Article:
He was inspired by another visionary of whom I have quoted very often in numerous previous posts, a guy from the dawn of the computer age: Vannevar Bush, the physicist who … among scores of other things … invented the idea of hypertext, laid the foundations of digital circuit design theory, and founded the company now known as Raytheon.  Oh, and he became, in effect, the first presidential science advisor and initiated the Manhattan Project.

If you want to get a real sense of Engelbart read Howard Rheingold piece Tools for Thought from April 2000 (click here) and Billy Joy’s piece from a 2005 issue of the MIT Technology Review entitled The Dream of a Lifetime: Doug Engelbart and augmenting human intellect (click here).

And we’ll leave you with this famous video in which a masterly and cool Engelbart “blows the mind of everyone” (as most attendees reported) at a 1968 technology conference by introducing hypertext and a networked/interactive computing system, all controlled by a mouse and keyboard, with the computer display projected onto a 22-foot-high video screen behind him. In little more than an hour, he showed how a networked, interactive computing system would allow information to be shared rapidly among collaborating scientists. He demonstrated how a mouse, which he invented just four years earlier, could be used to control a computer. He demonstrated text editing, video conferencing, hypertext and windowing. and other elements of computing all at once. It was this video that spawned the famous phrase “mother of all demos” which Jobs himself often used. It is long video … about 1 hour and 40 minutes … but a delight:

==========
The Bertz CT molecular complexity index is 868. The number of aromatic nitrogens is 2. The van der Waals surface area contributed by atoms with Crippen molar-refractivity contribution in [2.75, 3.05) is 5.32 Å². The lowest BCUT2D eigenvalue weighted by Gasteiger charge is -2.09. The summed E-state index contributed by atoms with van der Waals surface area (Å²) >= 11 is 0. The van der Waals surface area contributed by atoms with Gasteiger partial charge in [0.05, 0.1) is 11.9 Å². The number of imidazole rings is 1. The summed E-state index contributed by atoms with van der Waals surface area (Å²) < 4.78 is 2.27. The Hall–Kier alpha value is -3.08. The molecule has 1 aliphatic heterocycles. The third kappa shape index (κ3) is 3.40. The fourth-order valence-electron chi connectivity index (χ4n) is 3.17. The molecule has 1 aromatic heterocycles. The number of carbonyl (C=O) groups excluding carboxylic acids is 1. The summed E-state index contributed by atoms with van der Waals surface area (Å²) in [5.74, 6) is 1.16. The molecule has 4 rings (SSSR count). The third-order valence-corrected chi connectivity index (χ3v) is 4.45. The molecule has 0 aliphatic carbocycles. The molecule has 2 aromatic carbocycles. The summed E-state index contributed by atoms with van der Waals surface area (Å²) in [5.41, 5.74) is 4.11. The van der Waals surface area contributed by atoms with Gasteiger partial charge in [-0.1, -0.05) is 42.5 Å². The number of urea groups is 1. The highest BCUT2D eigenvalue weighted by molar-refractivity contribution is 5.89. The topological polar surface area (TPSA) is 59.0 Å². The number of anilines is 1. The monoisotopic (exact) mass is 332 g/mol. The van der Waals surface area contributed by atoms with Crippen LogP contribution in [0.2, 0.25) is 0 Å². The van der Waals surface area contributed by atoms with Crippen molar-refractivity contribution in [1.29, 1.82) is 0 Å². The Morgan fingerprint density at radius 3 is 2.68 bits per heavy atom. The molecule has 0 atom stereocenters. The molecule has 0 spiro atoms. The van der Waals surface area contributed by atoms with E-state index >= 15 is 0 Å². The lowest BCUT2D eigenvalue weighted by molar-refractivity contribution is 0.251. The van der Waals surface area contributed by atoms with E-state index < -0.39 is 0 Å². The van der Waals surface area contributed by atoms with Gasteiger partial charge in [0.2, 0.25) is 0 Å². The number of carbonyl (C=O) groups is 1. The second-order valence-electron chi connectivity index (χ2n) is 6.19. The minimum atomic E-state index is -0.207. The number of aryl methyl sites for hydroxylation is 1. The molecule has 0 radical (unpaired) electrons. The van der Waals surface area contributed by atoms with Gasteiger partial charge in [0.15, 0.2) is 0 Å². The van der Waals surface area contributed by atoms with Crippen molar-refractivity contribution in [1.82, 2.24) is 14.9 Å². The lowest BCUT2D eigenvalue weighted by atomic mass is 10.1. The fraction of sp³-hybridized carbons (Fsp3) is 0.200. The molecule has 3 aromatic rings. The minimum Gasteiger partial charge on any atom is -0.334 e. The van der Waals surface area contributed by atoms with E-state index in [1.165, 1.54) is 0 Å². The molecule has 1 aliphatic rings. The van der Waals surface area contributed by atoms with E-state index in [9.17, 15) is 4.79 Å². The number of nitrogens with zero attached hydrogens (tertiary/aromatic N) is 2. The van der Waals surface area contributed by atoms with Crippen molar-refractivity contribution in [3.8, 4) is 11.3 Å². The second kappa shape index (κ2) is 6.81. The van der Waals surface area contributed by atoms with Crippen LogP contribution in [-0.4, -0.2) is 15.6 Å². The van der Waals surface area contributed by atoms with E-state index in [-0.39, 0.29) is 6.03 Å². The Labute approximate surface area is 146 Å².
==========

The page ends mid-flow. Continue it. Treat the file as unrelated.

2. Our favorite Sci-Fi writer gets an asteroid

Iain Banks is the Scottish author who wrote literary fiction under the name Iain Banks as well as Iain M. Banks which caused the book editor of The Telegraph to name him “two of our finest writers”. He was introduced to me a number of years ago by a long-time subscriber who was a fellow Sc-Fi reader and who could not believe I’d never even heard of him. I quickly discovered Banks was a gifted story teller. And in a BBC interview with him I learned he appeared as an extra in Monty Python’s “Holy Grail” (yes, I had to watch it twice to spot him).

Banks was diagnosed with gall bladder cancer earlier this year and died June 9. And so, if your are a great Pope, you get to be a Saint. But if you are a great Sci-Fi writer … well, you get an asteroid named after you.